Author: Kathryn Kellogg
Publisher: Countryman Press
Publishing Date: April 2, 2019
Pages: 256 (Paperback)
You are probably aware of the plastic “island” in the Pacific Ocean—it’s the rapidly growing vortex of our (mostly plastic) trash. Or maybe you saw the recent news story about the actual island in the South Pacific with the tons of garbage on the beach. These and other news stories remind me of something I’ve been aware of (and disturbed by) for a while now, but generally feel powerless to do something about: our garbage habit.
Empowering individuals to do something about their garbage habit is the goal of 101 Ways to Go Zero Waste by Kathryn Kellogg. The book provides numerous concrete ideas that readers can easily implement to reduce the amount of waste they generate. In the introduction, Kellogg focuses on the “three Rs” that I remember learning in grade school: Reduce, Reuse, and Recycle. The author observes that our society has focused heavily on the last one—recycle—probably because it’s easily quantifiable. Recently, it has become increasingly obvious that the United States has ample room to improve our recycling practices (the end of section one provides a thorough guide to how to recycle effectively—by the way, did you know you can’t recycle receipts? They’re coated in BPA plastic) and doing this better certainly will help us reduce our waste. However, if we want to make the maximum impact both personally and societally, then we need pay significantly more attention to the first two: reduce (our consumption) and reuse (our own and other’s stuff—i.e. “up cycle”). Many of the tips for reducing waste involve one or both of these first two Rs.
The list of 101 tips are divided by categories (kitchen, personal care, cleaning, work/school/out-to-eat, etc.), but the first section is about the low hanging fruit—the easiest high-impact things to change. Unsurprisingly, the first tip is actually a major task: put a clipboard next to your rubbish bin and track what goes into it (i.e. do a waste audit).
Once you know what you’re throwing away you can begin to look for alternatives that don’t require so much waste.For example, if you’re throwing away lots of packaging maybe you can buy products in recyclable packaging; if the biggest offender is food, you could start a compost bin (Tip #27); if the garbage is full of take-out containers, start taking your own containers and asking the restaurant to fill those when you get take-out (Tip #74). The other high-impact tips are some expected (e.g. reusable grocery bags) and some unexpected (did you know that coffee cup lids are #6 plastic, which means not only are they unrecyclable, but they’re also the worst type of plastic from which to eat food?)
The book is packed with tips that average people can execute easily if they are willing to invest a bit of forethought.The tips are doable, and the author isn’t preachy about her accomplishment of achieving approximately “zero waste,” although it does seem like a much more doable feat in a community like the San Francisco Bay Area (where the author is based) than in my mid-American small town. That said, perhaps my lawn-loving farming community might want to think about a town composting facility—the fertilizer would get used, and (as a bonus) we could actually compost the “compostable cups” from the local coffee shop.1 My one big concern about the book is that a few of her DIY recommendations call for known carcinogens (e.g. activated charcoal and bentonite clay)2 so as with anything, use good judgement about the safety of these ideas as you implement them in your own life.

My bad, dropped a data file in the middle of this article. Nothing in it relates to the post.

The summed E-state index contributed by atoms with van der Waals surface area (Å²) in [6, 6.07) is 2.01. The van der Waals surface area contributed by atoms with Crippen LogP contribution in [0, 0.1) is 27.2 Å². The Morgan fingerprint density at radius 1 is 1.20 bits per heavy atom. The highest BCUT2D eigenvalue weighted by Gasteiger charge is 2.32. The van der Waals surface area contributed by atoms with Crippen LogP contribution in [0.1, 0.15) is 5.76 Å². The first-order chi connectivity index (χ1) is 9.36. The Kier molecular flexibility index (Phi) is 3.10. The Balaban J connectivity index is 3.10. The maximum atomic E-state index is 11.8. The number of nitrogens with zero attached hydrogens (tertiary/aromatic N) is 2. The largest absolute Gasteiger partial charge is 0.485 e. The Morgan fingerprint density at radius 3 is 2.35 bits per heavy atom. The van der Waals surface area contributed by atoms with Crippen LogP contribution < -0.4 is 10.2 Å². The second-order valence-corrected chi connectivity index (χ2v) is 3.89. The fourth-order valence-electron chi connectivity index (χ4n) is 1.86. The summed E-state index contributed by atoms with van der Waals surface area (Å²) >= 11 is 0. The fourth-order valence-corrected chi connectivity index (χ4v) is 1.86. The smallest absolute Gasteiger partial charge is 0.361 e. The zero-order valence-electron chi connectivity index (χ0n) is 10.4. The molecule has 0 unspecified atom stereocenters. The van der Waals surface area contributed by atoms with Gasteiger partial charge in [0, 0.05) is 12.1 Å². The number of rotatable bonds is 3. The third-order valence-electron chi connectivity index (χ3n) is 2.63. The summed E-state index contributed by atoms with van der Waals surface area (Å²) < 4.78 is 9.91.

You can find most, if not all, of these ideas by digging through a few different blogs. However, I find it easier to try a couple of changes from a book like this one, testing them out to see if they’re working smoothly. Once I’ve perfected that change, I can simply come back to the book for more ideas, rather than trying to dig through a blog history again. However, if you want to explore more zero waste ideas, there are many good ideas on blogs that are not included in this book.
If you want to make small steps to reduce your contribution to the Pacific Ocean Plastic Island, “101 Ways to go Zero Waste” is a book you should read. The first three changes I will be implementing for my family are food composting, finding a breadbox so that we can stop storing our homemade bread in single-use plastic bags, and making a choice to consciously choose glass or cardboard packaging wherever possible. This book gives me hope that together we can make a difference in global consumption.
Compostable coffee cups require an industrial composting facility to compost properly because they require higher temperatures than are produced in a backyard compost bin. ↩
Not a carcinogen itself but may contain crystalline silica (https://www.reuters.com/article/us-health-toothpaste-charcoal/charcoal-toothpaste-may-do-harm-and-not-much-good-idUSKCN1SM2M3 and https://www.ncbi.nlm.nih.gov/pubmed/27809675 Accessed 29 May 2019 ↩